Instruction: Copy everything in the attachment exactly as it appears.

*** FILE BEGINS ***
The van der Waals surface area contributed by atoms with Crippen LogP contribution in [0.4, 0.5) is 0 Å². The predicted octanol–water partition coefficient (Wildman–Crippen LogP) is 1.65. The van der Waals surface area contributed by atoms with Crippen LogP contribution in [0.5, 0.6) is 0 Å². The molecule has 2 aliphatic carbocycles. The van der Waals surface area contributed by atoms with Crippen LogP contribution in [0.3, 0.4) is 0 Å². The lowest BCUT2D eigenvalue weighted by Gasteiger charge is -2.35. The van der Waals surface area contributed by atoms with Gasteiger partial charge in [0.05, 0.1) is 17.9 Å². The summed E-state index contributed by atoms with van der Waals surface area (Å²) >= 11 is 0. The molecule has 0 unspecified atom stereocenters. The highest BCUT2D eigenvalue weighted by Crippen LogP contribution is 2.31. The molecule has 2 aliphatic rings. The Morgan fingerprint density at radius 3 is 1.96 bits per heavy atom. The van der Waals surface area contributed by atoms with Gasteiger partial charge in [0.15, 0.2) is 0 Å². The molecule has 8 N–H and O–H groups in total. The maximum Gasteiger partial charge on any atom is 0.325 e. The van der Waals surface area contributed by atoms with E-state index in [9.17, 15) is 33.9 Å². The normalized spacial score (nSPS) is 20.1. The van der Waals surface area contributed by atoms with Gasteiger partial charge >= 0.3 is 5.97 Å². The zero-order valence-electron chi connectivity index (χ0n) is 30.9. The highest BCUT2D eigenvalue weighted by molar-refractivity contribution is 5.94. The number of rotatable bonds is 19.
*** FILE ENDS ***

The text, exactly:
The van der Waals surface area contributed by atoms with Crippen LogP contribution in [0.4, 0.5) is 0 Å². The predicted octanol–water partition coefficient (Wildman–Crippen LogP) is 1.65. The van der Waals surface area contributed by atoms with Crippen LogP contribution in [0.5, 0.6) is 0 Å². The molecule has 2 aliphatic carbocycles. The van der Waals surface area contributed by atoms with Crippen LogP contribution in [0.3, 0.4) is 0 Å². The lowest BCUT2D eigenvalue weighted by Gasteiger charge is -2.35. The van der Waals surface area contributed by atoms with Gasteiger partial charge in [0.05, 0.1) is 17.9 Å². The summed E-state index contributed by atoms with van der Waals surface area (Å²) >= 11 is 0. The molecule has 0 unspecified atom stereocenters. The highest BCUT2D eigenvalue weighted by Crippen LogP contribution is 2.31. The molecule has 2 aliphatic rings. The Morgan fingerprint density at radius 3 is 1.96 bits per heavy atom. The van der Waals surface area contributed by atoms with Gasteiger partial charge in [0.15, 0.2) is 0 Å². The molecule has 8 N–H and O–H groups in total. The maximum Gasteiger partial charge on any atom is 0.325 e. The van der Waals surface area contributed by atoms with E-state index in [9.17, 15) is 33.9 Å². The normalized spacial score (nSPS) is 20.1. The van der Waals surface area contributed by atoms with Gasteiger partial charge >= 0.3 is 5.97 Å². The zero-order valence-electron chi connectivity index (χ0n) is 30.9. The highest BCUT2D eigenvalue weighted by molar-refractivity contribution is 5.94. The number of rotatable bonds is 19.